They must not just condemn outrages and disown the perpetrators, but advocate positively for tolerance toward Westerners, women, homosexuals and those of different religious beliefs, or no beliefs.
If more Muslims imparted these values to their children, violence in the name of Islam would decrease.If more Muslims imparted these (Western) values to their children, would they still be Muslim? Or would they be Muslim in name only? And isn't that, in fact, part of the problem--immigrant parents who move away from their traditions only to find that that makes their children feel adrift in the larger society, and therefore more inclined to want to search for the identity--and the "values"-- their parents had shunned?
How many "lone wolf" jihadis are born right here in the West?
Hassan's suggestion sounds eminently sensible, but, alas, when it comes to Islamic supremacism and all the bad stuff it engenders, including jihadi terrorism, there is no magic bullet.
Update: Here's another problem--"moderate" Muslims who, instead of copping to the reality of what Islamic scripture has to say about homosexuality, insist that it says no such thing:
Raheel Raza, president of the Council for Muslims Facing Tomorrow, and an author who tries to fight hate in Islam, said the video is shocking and Quick's remarks dehumanize gay men. She said the comments do not reflect the teachings of Islam.
"It's an appalling video, it's shocking. We have a responsibility to not make statements that lead to violence," Raza said. "What right does one human being have, no matter what faith, no matter what religion, to condemn another person to death? This is at the core of this issue."
Raza said the belief Quick expressed in the video that gay men should die is not found in the the (sic) Qur'an. She says the Islamic holy book does not accept "homosexuality," but it does not condone violence against the gay community, either.Raheel's on the right side, but she does her cause a grave disservice by misrepresenting the contents of the Quran (which calls for homosexuals to be stoned to death, the reason why gays are executed in Muslim countries--Afghanistan, Brunei, Iran, Mauritania, Nigeria, Saudi Arabia, Sudan, United Arab Emirates and Yemen--that practice Quran-inspired sharia law).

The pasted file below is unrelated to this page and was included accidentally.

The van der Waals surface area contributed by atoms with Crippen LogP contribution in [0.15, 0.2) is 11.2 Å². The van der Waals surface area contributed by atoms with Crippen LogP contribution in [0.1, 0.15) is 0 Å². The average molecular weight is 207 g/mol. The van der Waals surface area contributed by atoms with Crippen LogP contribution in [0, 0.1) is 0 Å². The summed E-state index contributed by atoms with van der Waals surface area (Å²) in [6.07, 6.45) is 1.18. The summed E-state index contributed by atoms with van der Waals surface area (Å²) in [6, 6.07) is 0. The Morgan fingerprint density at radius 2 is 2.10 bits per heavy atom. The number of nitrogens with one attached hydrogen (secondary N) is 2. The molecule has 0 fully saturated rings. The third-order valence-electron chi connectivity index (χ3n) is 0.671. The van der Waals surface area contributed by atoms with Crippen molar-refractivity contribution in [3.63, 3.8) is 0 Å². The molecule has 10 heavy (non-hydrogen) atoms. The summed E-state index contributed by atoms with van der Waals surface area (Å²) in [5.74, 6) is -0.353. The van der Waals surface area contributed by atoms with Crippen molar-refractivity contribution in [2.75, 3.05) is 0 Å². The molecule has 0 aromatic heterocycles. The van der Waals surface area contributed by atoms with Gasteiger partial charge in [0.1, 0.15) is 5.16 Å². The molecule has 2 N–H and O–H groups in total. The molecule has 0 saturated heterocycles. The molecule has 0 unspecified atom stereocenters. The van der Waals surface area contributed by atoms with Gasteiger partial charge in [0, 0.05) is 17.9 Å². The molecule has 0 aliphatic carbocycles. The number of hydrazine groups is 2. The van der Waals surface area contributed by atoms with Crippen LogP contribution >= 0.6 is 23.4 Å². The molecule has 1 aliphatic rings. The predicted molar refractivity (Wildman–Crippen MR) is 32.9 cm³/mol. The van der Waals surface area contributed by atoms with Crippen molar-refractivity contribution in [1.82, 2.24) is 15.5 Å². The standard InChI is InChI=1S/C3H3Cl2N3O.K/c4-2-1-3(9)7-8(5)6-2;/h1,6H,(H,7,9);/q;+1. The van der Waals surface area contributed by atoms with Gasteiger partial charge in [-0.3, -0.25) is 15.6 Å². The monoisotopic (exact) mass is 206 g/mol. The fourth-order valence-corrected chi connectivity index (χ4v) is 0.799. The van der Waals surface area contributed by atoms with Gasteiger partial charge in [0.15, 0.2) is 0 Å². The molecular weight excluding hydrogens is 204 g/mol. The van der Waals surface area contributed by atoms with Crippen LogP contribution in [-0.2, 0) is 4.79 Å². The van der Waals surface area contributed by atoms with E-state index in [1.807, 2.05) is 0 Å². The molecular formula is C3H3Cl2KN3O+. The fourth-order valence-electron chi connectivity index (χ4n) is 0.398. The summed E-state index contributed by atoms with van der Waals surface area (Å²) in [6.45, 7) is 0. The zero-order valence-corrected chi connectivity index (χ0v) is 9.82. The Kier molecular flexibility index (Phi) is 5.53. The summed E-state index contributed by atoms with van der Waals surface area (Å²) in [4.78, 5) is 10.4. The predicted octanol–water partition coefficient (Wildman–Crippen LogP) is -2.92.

This assessment by another moderate is far more honest (my bolds):
Mainstream Muslim-American imams or religious leaders believe that everything the prophet said was true. Cognitive dissonance is the fundamental psychological issue that is swept under the rug, but that needs to be a conversation in American mosques. On the topic of homosexuality, most American-Muslim scholars, such as Yasir Qadhi, will argue that in a pluralistic society such as that of the United States, we must tolerate lesbian, gay, bisexual and transgender Americans even while we believe that they live sinful lives.
More liberal American-Muslim leaders will advocate that we are obliged to fight for the LGBT community.
Reza Aslanand Hasan Minhaj, after last year’s Supreme Court ruling legalizing gay marriage, followed the liberal line in An Open Letter to American Muslims on Same-Sex Marriage. They cited the Quran("Be just, for this is closest to righteousness") and said God's mercy and compassion extends "to all people, not just those who are straight.”
But if it were really that simple, their letter would not be necessary. Their logic, unfortunately, is torn apart by any honest reading of the prophet’s words.Update: This letter appears in the National Post:
Re: Islamism? Perish The Thought!, Barbara Kay, June 22.It is unbelievable so many individuals try to blind themselves to the fact some Muslims advocate hostility against those who are not in their particular faith group, and that includes other Muslims. From all evidence, it appears Omar Mateem was gay, that a local iman inspired Muslims to act compassionately toward gays by killing them, and that by doing so Mateem could erase his guilt of being gay.
Barbara Kay is correct in pointing out the methods other than firearms, used by terrorists who were all motivated in some degree by their interpretation of Islam. It is not Islamophobic to face the facts there are such people in this country, as evidenced by attacks by Islamic-inspired terrorists and that the Mounties and the Canadian Security Intelligence Service are surveilling as many as their budgets and physical resources will allow. Fortunately, there are Muslims who advocate for a reformation in the interpreting of wording that might encourage those looking at terrorism to adopt a more tolerant approach to others.
Norman Gardner, Toronto
Letter-writer Norman Gardner thinks that Muslims who call for a reinterpretation of "wording" in Islam's sacred texts could prompt potential terrorists to "adopt a more tolerant approach to others."
Well, that's certainly one possibility--and a highly optimistic one at that.The more likely scenario, however, sees such "moderate" voices being shunned, not only by young Muslims searching for "authenticy"--which means a literalist interpration of the texts--but also by non-Muslims, who think the only "authentic" Muslim leaders are imams who dress and think in the most traditional ways.Therefore, the best--and one might argue the only--way for Muslims to effect the sort of change that will result in more tolerance is not by performing Cirque du Soleil-worthy contortions in a vain attempt to try to make the wording say something it does not. Instead, it is via a wholesale rejection of what is actually written.